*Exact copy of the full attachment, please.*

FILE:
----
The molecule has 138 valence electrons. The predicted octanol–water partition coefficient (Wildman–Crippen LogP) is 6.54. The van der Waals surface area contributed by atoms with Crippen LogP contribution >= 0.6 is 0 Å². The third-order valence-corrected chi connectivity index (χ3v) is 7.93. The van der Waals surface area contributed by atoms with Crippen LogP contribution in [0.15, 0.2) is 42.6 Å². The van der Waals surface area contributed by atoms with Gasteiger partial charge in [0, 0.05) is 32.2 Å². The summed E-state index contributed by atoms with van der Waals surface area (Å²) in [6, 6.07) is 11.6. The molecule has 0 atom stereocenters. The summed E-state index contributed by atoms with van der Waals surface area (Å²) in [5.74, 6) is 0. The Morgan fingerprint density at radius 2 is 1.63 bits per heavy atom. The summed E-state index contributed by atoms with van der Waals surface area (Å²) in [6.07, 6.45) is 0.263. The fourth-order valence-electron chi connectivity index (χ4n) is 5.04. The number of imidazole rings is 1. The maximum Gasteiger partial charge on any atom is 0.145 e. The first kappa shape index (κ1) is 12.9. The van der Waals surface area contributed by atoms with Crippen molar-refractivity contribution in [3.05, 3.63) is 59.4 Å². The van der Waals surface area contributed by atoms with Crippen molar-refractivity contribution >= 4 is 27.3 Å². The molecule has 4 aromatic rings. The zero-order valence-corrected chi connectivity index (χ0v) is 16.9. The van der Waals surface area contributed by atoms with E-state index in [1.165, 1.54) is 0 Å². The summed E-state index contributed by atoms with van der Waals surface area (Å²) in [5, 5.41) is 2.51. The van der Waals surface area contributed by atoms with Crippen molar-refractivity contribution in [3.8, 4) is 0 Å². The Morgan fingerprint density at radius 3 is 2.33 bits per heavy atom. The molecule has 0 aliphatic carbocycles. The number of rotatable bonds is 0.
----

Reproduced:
The molecule has 138 valence electrons. The predicted octanol–water partition coefficient (Wildman–Crippen LogP) is 6.54. The van der Waals surface area contributed by atoms with Crippen LogP contribution >= 0.6 is 0 Å². The third-order valence-corrected chi connectivity index (χ3v) is 7.93. The van der Waals surface area contributed by atoms with Crippen LogP contribution in [0.15, 0.2) is 42.6 Å². The van der Waals surface area contributed by atoms with Gasteiger partial charge in [0, 0.05) is 32.2 Å². The summed E-state index contributed by atoms with van der Waals surface area (Å²) in [6, 6.07) is 11.6. The molecule has 0 atom stereocenters. The summed E-state index contributed by atoms with van der Waals surface area (Å²) in [5.74, 6) is 0. The Morgan fingerprint density at radius 2 is 1.63 bits per heavy atom. The summed E-state index contributed by atoms with van der Waals surface area (Å²) in [6.07, 6.45) is 0.263. The fourth-order valence-electron chi connectivity index (χ4n) is 5.04. The number of imidazole rings is 1. The maximum Gasteiger partial charge on any atom is 0.145 e. The first kappa shape index (κ1) is 12.9. The van der Waals surface area contributed by atoms with Crippen molar-refractivity contribution in [3.05, 3.63) is 59.4 Å². The van der Waals surface area contributed by atoms with Crippen molar-refractivity contribution >= 4 is 27.3 Å². The molecule has 4 aromatic rings. The zero-order valence-corrected chi connectivity index (χ0v) is 16.9. The van der Waals surface area contributed by atoms with E-state index in [1.165, 1.54) is 0 Å². The summed E-state index contributed by atoms with van der Waals surface area (Å²) in [5, 5.41) is 2.51. The van der Waals surface area contributed by atoms with Crippen molar-refractivity contribution in [3.8, 4) is 0 Å². The Morgan fingerprint density at radius 3 is 2.33 bits per heavy atom. The molecule has 0 aliphatic carbocycles. The number of rotatable bonds is 0.